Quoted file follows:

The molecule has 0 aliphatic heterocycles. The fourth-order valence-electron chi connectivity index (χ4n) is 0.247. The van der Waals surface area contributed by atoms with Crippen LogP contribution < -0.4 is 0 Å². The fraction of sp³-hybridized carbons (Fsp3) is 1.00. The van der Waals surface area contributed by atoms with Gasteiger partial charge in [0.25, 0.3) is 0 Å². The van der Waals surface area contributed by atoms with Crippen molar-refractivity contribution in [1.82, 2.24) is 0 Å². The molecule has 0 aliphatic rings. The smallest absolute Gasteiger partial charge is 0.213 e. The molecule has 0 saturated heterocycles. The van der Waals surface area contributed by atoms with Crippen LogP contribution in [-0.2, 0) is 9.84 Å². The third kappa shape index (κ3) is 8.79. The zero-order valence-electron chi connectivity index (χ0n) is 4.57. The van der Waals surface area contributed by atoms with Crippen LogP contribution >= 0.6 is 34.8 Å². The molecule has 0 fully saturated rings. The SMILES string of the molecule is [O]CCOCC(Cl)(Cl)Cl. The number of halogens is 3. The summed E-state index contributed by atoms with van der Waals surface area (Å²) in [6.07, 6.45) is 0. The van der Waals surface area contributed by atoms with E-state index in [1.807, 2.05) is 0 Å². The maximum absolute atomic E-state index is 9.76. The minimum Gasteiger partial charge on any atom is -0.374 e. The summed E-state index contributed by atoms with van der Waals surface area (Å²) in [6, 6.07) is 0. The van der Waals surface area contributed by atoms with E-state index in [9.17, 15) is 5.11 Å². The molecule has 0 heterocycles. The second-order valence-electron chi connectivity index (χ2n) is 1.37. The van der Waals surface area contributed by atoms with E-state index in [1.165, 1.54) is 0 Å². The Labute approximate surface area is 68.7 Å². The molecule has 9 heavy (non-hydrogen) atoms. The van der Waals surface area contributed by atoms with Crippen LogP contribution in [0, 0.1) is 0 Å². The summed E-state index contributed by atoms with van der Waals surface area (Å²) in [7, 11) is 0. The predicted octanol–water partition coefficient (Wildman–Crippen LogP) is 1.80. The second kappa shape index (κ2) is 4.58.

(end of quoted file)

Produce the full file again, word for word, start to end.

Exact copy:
The molecule has 0 aliphatic heterocycles. The fourth-order valence-electron chi connectivity index (χ4n) is 0.247. The van der Waals surface area contributed by atoms with Crippen LogP contribution < -0.4 is 0 Å². The fraction of sp³-hybridized carbons (Fsp3) is 1.00. The van der Waals surface area contributed by atoms with Gasteiger partial charge in [0.25, 0.3) is 0 Å². The van der Waals surface area contributed by atoms with Crippen molar-refractivity contribution in [1.82, 2.24) is 0 Å². The molecule has 0 aliphatic rings. The smallest absolute Gasteiger partial charge is 0.213 e. The molecule has 0 saturated heterocycles. The van der Waals surface area contributed by atoms with Crippen LogP contribution in [-0.2, 0) is 9.84 Å². The third kappa shape index (κ3) is 8.79. The zero-order valence-electron chi connectivity index (χ0n) is 4.57. The van der Waals surface area contributed by atoms with Crippen LogP contribution >= 0.6 is 34.8 Å². The molecule has 0 fully saturated rings. The SMILES string of the molecule is [O]CCOCC(Cl)(Cl)Cl. The number of halogens is 3. The summed E-state index contributed by atoms with van der Waals surface area (Å²) in [6.07, 6.45) is 0. The van der Waals surface area contributed by atoms with E-state index in [1.807, 2.05) is 0 Å². The maximum absolute atomic E-state index is 9.76. The minimum Gasteiger partial charge on any atom is -0.374 e. The summed E-state index contributed by atoms with van der Waals surface area (Å²) in [6, 6.07) is 0. The van der Waals surface area contributed by atoms with E-state index in [9.17, 15) is 5.11 Å². The molecule has 0 heterocycles. The second-order valence-electron chi connectivity index (χ2n) is 1.37. The van der Waals surface area contributed by atoms with E-state index in [1.165, 1.54) is 0 Å². The Labute approximate surface area is 68.7 Å². The molecule has 9 heavy (non-hydrogen) atoms. The van der Waals surface area contributed by atoms with Crippen LogP contribution in [0, 0.1) is 0 Å². The summed E-state index contributed by atoms with van der Waals surface area (Å²) in [7, 11) is 0. The predicted octanol–water partition coefficient (Wildman–Crippen LogP) is 1.80. The second kappa shape index (κ2) is 4.58.